All the Tools You Need for Packing Lunches This Year

All the equipment you need to make and transport meals with ease.

Whether you’re making wholesome school meals for little ones or simply want to get into the healthy and budget-friendly lunch box habit yourself, it’s important to have the right equipment. After all, what good is a homemade sandwich that gets squished in a backpack or freshly brewed coffee that spills during your commute? (Before I had our favorite glass storage container and winning travel mug, these snafus happened to me often.) By investing in some key pieces of equipment, you’ll be able to make and transport meals with ease and do away with lunchtime disappointment for good.

—Carolyn Grillo, Associate Editor, ATK Reviews

Our new favorite passed every test and looked good doing it. Its clear, lightweight Tritan plastic material stayed as clear and stain-free as glass, and its audibly snug seal didn't leak, even when we turned the container upside down and shook it hard. It held a generous amount of chili, and its low profile helped foods chill or heat up more evenly than did deeper containers. Microwaving chili was easy and neat, with lid vents that let you leave the container fully sealed while keeping splatters contained and extended rims that stayed cool for easy handling. Its flat top made for secure, compact stacking in the fridge or freezer. One quibble: While we like that the gasket is attached so we don't have to fuss with removing it, you do need to clean carefully under its open side, as some testers detected very slight fishy odors. It's also sold in sets, in varying sizes.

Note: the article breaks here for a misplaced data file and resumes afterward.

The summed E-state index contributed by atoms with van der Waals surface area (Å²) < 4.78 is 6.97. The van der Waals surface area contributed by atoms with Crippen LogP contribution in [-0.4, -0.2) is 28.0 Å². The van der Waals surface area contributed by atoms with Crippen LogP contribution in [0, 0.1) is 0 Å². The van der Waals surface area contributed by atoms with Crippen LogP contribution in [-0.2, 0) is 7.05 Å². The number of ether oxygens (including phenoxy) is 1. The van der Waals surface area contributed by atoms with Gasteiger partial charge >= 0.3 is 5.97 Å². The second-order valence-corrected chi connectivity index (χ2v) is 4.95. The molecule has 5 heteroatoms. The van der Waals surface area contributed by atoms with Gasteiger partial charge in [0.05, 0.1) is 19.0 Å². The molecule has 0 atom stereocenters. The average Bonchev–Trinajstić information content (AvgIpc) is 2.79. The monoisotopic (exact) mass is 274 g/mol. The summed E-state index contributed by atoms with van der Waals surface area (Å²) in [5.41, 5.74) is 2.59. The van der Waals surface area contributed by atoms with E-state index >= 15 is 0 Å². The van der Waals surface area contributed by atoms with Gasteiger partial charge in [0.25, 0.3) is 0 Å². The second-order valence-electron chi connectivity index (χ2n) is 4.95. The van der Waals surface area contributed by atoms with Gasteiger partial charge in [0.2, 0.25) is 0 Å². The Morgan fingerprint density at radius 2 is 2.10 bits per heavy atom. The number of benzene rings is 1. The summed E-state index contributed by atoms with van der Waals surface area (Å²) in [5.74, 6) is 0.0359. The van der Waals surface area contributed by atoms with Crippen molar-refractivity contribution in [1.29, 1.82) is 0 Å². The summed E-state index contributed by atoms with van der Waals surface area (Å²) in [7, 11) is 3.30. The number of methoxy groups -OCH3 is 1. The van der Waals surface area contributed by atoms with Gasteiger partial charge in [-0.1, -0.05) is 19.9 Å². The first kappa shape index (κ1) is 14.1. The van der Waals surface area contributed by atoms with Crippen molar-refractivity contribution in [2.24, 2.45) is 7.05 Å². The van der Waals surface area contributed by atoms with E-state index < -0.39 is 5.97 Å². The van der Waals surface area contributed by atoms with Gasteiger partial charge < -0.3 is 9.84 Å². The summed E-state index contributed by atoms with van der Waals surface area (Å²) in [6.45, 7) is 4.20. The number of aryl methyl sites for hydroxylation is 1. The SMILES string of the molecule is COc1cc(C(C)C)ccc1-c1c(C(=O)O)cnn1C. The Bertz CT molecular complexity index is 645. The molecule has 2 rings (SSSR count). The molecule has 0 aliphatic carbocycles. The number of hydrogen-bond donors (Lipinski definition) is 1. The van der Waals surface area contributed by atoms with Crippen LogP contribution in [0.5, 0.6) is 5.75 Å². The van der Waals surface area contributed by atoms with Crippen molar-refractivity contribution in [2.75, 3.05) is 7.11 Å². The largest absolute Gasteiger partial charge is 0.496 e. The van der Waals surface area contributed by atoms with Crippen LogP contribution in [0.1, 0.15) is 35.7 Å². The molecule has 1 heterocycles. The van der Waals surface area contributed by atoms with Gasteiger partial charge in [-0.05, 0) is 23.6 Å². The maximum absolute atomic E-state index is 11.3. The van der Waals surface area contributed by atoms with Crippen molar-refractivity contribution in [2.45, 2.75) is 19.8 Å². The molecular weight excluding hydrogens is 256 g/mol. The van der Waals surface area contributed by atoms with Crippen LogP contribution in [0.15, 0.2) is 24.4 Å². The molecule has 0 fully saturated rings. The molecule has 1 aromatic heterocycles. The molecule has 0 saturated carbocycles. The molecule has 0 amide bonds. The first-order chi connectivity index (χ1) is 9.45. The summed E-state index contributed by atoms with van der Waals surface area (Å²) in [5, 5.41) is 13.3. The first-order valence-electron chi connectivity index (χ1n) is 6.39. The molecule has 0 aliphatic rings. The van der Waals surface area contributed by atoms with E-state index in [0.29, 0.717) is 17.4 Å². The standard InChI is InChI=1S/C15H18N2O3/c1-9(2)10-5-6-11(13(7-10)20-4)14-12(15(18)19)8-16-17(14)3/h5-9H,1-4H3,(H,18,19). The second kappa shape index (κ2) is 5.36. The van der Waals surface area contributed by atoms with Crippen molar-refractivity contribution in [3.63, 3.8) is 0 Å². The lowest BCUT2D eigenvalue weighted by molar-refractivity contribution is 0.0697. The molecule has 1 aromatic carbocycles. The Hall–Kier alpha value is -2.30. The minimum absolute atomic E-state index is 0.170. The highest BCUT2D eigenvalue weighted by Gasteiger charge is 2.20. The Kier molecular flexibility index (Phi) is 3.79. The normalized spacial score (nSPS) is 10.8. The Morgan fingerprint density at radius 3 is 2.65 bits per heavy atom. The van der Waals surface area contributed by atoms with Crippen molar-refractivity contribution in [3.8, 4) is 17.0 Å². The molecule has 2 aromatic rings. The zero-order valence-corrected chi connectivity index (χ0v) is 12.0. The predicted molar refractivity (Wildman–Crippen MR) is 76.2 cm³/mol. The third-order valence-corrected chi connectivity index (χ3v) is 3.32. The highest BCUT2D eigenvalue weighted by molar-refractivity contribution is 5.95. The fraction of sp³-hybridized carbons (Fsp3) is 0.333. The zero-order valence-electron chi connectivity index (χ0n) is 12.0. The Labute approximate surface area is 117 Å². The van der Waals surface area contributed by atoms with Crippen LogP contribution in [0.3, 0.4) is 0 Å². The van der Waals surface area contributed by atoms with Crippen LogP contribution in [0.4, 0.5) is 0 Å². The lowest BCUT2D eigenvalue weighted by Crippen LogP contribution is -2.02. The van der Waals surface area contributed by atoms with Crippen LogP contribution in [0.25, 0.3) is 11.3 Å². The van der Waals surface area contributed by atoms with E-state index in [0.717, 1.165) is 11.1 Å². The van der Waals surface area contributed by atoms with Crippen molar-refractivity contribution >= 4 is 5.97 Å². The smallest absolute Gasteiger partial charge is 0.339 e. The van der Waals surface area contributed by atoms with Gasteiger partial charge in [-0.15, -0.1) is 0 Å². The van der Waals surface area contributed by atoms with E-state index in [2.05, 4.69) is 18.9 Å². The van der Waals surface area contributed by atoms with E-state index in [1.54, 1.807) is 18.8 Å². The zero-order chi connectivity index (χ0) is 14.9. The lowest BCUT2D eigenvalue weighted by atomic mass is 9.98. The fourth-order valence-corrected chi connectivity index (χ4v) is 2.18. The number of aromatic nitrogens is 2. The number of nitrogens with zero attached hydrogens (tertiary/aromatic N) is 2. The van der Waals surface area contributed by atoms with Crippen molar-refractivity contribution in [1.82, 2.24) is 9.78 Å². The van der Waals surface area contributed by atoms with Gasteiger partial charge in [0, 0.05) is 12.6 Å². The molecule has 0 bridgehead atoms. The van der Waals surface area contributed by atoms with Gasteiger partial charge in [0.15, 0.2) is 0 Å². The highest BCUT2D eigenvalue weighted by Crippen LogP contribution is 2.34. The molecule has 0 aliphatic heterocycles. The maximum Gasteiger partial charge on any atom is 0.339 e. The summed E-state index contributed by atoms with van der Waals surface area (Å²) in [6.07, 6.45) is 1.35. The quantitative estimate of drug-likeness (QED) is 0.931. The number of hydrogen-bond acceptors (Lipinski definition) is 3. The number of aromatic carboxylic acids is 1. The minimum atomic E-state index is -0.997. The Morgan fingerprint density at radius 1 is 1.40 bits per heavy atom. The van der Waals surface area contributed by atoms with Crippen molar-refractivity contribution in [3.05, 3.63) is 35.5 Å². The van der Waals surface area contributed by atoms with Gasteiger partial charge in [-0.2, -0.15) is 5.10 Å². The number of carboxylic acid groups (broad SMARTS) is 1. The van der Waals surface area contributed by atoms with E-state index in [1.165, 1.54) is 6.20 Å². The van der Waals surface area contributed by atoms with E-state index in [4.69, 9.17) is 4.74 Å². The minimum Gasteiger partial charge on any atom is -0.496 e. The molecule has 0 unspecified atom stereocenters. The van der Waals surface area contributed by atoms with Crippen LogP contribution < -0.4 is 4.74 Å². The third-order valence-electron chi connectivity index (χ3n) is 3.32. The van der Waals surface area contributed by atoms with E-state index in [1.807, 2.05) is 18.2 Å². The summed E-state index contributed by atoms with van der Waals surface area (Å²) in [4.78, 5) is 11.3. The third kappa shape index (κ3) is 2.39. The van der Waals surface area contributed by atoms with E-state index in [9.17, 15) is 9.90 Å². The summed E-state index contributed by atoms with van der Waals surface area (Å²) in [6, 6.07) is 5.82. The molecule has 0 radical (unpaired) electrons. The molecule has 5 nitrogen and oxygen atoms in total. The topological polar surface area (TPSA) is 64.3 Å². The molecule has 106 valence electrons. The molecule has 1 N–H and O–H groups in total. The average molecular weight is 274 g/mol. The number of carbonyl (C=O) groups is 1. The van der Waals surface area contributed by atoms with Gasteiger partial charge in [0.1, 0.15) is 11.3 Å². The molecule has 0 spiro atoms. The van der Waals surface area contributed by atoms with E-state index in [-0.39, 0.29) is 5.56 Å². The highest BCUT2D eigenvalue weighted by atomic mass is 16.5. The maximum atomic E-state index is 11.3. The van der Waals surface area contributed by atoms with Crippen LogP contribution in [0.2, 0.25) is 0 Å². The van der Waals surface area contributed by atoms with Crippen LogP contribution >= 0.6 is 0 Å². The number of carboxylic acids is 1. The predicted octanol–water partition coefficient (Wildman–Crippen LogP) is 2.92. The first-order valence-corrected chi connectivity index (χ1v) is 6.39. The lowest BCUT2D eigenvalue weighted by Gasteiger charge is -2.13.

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Our winner had the largest capacity in the lineup, with two 4-ounce containers that could be used together or separately—the latter option allowing us to pack different foods or prep two meals at once. Both containers were more than 2 inches deep, so it was easy to stir in and eat from them without spilling. The airtight lids sometimes required a bit of strength to remove, but we didn't mind because it was the only container that never leaked. This plastic model retained a barely noticeable sardine smell after one wash, but that faded after a second wash. This model is available in a variety of colors.

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With a plastic lid that latched easily and securely and an airtight, leakproof seal that didn't drip or let moisture in, this container is our top choice for glass storage. Its ⅜-inch-wide, soft, square silicone gasket was easy to remove and replace for cleaning, and the faintly fishy odors it retained disappeared after rewashing. The plastic lid showed a slight orange tint after the chili test, but this faded as the container went through more dishwashing cycles. It also resisted warping and emerged intact at the end of testing. The 8-cup container, which looked like a glass loaf pan, held plenty of food, though we'd prefer a slightly flatter, wider shape to help foods heat and chill a bit more uniformly.

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Testers raved about this travel mug, which not only kept coffee hot and cold for far longer than any other mug we tried but also was the easiest to use. Slim from top to bottom, it was comfortable for hands of all sizes to hold, open, and close, but because the opening is narrow, we had to aim a little more carefully when filling it. A simple push of a button popped open its lid, exposing the clean drinking spout within. Testers also loved that this leakproof mug came with an equally easy-to-use locking mechanism, which provided good insurance against accidental spills. Just a few minor durability issues: Like the other models, it dented when dropped, and it smelled of coffee even after several washes. Also worth noting: Because it’s so good at retaining heat, you may want to cool your favorite beverage to the temperature you prefer before sealing the mug or you risk a very hot surprise on your first sip.